Use of salmonid carcasses by vertebrate scavengers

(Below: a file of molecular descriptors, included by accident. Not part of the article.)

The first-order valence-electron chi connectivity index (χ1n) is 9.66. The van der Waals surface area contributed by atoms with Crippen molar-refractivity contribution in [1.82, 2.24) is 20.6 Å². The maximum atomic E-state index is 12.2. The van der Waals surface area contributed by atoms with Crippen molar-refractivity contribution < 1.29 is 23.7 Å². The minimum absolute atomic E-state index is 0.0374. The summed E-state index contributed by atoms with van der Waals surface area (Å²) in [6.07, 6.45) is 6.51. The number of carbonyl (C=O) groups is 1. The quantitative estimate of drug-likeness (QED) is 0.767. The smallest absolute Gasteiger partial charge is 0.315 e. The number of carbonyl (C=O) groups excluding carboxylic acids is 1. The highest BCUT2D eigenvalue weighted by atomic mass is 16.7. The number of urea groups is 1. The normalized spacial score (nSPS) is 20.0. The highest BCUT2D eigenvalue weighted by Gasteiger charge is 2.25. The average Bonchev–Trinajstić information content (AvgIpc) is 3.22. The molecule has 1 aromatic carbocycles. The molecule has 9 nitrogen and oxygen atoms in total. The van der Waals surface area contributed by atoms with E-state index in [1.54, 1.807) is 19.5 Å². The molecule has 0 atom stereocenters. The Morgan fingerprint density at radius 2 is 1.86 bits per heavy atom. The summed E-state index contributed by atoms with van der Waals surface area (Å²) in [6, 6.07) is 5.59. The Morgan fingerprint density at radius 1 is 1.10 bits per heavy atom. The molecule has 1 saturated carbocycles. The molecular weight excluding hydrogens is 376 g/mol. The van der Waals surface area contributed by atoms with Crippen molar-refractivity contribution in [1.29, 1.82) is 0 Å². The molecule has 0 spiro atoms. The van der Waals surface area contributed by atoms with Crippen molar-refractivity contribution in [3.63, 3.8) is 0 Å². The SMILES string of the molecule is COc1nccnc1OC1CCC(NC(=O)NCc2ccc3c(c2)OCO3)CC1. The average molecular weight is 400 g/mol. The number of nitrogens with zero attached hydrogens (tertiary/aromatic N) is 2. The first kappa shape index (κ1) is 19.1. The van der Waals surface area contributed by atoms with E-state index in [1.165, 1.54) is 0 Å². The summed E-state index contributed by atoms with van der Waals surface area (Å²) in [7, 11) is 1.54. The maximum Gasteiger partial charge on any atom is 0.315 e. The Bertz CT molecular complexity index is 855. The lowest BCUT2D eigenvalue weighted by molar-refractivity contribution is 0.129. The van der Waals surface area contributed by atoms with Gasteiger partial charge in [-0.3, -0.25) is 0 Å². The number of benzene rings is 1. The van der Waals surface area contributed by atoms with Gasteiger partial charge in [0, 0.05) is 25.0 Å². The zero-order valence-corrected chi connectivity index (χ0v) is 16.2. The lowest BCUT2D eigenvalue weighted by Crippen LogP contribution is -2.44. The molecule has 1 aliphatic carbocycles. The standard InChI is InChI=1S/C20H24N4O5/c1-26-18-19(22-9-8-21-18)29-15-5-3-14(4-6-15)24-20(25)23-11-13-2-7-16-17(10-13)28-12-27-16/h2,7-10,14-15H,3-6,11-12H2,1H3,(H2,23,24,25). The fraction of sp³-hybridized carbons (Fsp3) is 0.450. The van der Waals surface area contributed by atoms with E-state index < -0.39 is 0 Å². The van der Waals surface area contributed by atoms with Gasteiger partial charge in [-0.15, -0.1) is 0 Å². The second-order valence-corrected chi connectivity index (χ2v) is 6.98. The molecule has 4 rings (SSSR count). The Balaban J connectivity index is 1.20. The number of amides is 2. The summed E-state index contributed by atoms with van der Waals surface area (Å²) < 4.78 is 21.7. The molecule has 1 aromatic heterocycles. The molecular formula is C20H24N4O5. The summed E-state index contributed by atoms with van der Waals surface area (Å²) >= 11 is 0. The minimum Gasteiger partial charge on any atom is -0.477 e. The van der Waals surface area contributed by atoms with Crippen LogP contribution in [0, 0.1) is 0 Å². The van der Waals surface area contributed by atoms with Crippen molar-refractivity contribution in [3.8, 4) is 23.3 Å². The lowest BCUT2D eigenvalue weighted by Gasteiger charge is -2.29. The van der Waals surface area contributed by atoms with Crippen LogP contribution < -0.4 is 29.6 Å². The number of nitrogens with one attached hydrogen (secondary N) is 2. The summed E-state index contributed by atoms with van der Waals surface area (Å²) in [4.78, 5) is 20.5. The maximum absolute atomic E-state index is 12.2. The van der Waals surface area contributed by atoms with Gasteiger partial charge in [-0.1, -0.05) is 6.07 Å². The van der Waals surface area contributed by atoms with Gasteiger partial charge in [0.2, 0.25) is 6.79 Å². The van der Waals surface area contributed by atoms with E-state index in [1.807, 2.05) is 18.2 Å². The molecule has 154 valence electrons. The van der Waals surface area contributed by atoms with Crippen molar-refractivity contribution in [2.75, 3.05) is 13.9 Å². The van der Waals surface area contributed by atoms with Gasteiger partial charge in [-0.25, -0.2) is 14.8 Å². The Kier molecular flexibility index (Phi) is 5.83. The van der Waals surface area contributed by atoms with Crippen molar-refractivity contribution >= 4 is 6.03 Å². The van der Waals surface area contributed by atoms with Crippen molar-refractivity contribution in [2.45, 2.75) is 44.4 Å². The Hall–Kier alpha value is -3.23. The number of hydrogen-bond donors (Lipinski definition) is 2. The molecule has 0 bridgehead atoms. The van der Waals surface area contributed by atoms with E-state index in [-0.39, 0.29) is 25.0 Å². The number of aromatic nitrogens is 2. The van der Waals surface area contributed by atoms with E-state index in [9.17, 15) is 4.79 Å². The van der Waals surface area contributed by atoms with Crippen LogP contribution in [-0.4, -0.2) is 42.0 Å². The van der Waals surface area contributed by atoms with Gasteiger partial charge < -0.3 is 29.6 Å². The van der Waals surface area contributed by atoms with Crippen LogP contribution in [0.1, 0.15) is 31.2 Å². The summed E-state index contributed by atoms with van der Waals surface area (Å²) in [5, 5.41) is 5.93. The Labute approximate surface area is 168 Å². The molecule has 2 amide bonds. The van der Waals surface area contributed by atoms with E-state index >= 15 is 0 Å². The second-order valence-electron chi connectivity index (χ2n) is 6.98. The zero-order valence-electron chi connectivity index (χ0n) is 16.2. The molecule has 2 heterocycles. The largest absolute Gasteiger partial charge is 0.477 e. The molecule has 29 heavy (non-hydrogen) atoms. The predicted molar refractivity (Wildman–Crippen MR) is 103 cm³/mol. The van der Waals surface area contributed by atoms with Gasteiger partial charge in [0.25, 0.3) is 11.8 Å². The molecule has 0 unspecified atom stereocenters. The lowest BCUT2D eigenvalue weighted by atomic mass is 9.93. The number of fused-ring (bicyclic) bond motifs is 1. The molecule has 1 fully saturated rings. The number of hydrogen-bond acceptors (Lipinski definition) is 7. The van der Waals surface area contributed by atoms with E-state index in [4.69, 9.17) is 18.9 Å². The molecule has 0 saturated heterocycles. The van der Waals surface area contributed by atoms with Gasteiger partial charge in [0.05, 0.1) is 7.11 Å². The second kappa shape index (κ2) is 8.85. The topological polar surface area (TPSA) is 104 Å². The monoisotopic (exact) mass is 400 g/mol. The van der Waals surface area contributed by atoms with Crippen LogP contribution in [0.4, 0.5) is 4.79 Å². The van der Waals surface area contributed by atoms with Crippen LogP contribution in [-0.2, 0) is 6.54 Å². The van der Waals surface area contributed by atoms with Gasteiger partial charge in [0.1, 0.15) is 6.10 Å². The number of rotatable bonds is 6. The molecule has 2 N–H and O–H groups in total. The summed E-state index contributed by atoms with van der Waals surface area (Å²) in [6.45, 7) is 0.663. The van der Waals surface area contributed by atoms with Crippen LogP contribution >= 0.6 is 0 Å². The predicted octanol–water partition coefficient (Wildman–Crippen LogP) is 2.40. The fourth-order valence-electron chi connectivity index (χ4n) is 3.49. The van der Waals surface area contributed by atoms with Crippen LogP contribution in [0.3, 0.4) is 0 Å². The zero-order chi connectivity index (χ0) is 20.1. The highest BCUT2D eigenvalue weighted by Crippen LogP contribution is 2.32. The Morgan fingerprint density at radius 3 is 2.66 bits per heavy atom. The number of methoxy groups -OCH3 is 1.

The use of salmon Salmo salar carrion by otters Lutra lutra and other scavengers along the River Dee in north-east Scotland was studied by radio-tagging and individual marking of fish carcasses. More carcasses were available on the Dee than on tributary streams used for spawning, indicating that salmon returned to the river after spawning and died there. The amount of salmon carrion available to terrestrial and avian scavengers along the Dee varied from 6.7 kg. km-1 on an upstream study area to 36 kg. km-1 downstream. Fish carcasses in the Dee were moved by spates up to 20 km but in streams used for spawning less than 1 km. Of 86 carcasses examined in 1990/91, 64 were available to terrestrial and avian scavengers on the bank or awash and of these 45 had been fed upon by otters and 16 by birds. In 1991/92, 23 of 30 carcasses were available to terrestrial and avian scavengers. All had been fed upon, 19 by otters, four by birds. Other carcasses, in shallow water, were not available to terrestrial and avian scavengers. Subsequent scavenging was mainly by otters and continued for up to three weeks after the carcasses were found. Heron Ardea cinerea, great black-backed gull Larus marinus and crow Corvus corone also scavenged salmon carcasses along the Dee. Great black-backed gulls were the most frequent scavengers, but heron (dominant to black-backed gull) was a major scavenger in 1990/91. Crows, subordinate to other scavengers, waited, often in pairs, upon dominant scavengers. There were more scavenging birds downstream and numbers did not change between years. Of 20 salmon carcasses placed in spawning areas eight were probably, two possibly, removed by otters. Otters continued to scavenge carcasses for up to a month. Scavenging by foxes Vulpes vulpes and birds followed the removal of fish carcasses from the water by otters. Radio transmitters were removed by otters and left lying alongside carcasses.